In autumn 2015 I took two courses, “User Experience – Level One” from the School of Visual Concepts, and “Content Creation: the Power of Storytelling” from the University of Washington. They were both very good. Both courses focused on a project, which we built week by week and then presented at the end. I’ll talk about the UX class first; a writeup of the content class will follow shortly.
The UX course was only 5 weeks long, but I felt it was a great introduction. The instructors, Max Eichbaum and Chad Driesbach, were highly recommended on the SVC website, and with good reason. They have great breadth of experience and a clear love of teaching and encouraging UX newbies. In the lectures, they covered the basics of research, design, prototyping, usability studies, presentation, and critique. The class was held at the SVC campus in downtown Seattle.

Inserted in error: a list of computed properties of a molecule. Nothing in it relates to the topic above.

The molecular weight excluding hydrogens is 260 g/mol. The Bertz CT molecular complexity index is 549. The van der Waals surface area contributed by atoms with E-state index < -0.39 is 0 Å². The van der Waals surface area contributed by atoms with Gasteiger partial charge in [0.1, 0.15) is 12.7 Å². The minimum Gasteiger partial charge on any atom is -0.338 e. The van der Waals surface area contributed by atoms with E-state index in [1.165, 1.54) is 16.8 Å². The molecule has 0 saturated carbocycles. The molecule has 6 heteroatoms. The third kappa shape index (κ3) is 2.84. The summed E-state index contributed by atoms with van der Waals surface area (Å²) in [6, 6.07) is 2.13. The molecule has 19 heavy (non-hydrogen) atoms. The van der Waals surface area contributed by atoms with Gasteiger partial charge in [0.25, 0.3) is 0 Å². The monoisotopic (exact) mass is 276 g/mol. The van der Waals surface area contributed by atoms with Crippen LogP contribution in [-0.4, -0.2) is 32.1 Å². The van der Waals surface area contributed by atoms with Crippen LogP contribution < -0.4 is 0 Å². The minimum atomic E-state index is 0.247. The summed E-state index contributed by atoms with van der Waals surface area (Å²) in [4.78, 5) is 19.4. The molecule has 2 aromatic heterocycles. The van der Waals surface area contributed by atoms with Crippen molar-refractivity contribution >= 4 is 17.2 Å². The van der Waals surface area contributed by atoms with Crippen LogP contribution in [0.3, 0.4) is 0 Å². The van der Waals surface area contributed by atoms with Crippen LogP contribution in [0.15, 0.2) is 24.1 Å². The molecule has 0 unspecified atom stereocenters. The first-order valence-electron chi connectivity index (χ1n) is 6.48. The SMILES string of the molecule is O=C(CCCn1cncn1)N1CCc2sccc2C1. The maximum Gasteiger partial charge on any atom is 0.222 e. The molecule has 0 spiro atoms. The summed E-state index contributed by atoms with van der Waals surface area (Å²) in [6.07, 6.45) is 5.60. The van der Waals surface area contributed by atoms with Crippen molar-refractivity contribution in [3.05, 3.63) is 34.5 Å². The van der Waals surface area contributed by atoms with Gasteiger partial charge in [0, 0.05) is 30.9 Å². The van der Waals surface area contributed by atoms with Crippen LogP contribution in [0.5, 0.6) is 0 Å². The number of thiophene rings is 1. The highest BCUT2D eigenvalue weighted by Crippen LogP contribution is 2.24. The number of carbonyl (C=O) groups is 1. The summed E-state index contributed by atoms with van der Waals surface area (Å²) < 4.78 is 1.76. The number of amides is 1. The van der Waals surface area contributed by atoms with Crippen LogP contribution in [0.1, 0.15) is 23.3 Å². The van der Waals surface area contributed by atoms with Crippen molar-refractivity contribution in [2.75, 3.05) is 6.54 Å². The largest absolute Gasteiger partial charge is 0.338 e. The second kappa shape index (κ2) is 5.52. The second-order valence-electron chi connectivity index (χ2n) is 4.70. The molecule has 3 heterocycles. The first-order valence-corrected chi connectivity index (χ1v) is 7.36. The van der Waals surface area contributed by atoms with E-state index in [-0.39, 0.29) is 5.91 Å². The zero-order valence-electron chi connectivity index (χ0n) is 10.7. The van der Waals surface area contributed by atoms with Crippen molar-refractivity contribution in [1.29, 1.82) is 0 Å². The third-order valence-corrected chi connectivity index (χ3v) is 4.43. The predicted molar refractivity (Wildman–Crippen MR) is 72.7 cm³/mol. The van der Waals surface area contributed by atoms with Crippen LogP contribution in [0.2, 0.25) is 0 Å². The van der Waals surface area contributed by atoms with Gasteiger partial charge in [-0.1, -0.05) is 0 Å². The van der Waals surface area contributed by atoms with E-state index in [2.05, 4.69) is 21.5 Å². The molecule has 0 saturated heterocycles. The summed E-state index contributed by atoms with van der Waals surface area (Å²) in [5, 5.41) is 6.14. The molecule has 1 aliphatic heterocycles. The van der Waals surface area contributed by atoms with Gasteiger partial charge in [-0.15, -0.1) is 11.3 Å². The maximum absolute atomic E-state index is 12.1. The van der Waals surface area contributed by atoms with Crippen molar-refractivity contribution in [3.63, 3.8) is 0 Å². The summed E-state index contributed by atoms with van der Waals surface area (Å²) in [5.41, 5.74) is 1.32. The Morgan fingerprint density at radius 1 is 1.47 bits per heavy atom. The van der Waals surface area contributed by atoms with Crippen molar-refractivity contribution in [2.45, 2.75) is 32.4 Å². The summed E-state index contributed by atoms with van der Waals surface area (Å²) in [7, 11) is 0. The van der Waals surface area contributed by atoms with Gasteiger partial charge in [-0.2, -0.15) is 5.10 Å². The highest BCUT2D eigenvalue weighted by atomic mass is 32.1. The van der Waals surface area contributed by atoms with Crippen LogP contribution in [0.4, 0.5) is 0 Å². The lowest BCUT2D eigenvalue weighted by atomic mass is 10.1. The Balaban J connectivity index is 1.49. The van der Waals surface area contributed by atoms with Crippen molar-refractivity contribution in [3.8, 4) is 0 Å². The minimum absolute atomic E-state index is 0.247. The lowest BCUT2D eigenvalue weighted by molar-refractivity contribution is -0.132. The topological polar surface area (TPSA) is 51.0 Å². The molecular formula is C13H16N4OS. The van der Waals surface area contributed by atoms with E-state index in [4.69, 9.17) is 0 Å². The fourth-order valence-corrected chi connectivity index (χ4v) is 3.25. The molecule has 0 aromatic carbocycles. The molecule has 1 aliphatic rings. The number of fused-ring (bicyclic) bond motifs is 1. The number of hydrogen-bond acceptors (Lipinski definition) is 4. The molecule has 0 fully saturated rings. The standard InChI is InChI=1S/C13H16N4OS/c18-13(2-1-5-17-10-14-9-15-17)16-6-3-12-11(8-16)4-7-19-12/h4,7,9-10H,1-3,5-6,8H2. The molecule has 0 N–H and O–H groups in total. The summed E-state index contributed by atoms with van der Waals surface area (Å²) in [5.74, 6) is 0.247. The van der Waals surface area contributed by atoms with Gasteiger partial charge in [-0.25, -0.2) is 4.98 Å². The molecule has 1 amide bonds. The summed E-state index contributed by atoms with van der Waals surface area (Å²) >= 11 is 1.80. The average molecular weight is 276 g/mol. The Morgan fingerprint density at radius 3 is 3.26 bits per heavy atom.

We worked together but separately on projects. Each of us was assigned to a group, and each group had a design problem. Mine was paying for street parking. My group shared resources, looked at each other’s prototypes, and did in-class exercises together. But we each did individual work and presented our work separately. It was a nice way to deal with the perennial problem of group projects: our work benefits from multiple perspectives on the problem, but it’s hard to coordinate out-of-class times to work together.
I enjoyed the research and design phases, which I expected to based on work I’ve done for a market research firm and design classes I took in college. As for prototyping, I learned that it’s a lot harder than I had realized. Perhaps it’s just like when a child learns to write, and they find out that some words are spelled with “ie” and others with “ei”, you forgot a comma, etc. — all the little details that trip you up when you’re new to something. My prototype for a mobile app allows you to reserve a parking spot in advance, but it feels pretty crude compared to some of the more polished prototypes that classmates made.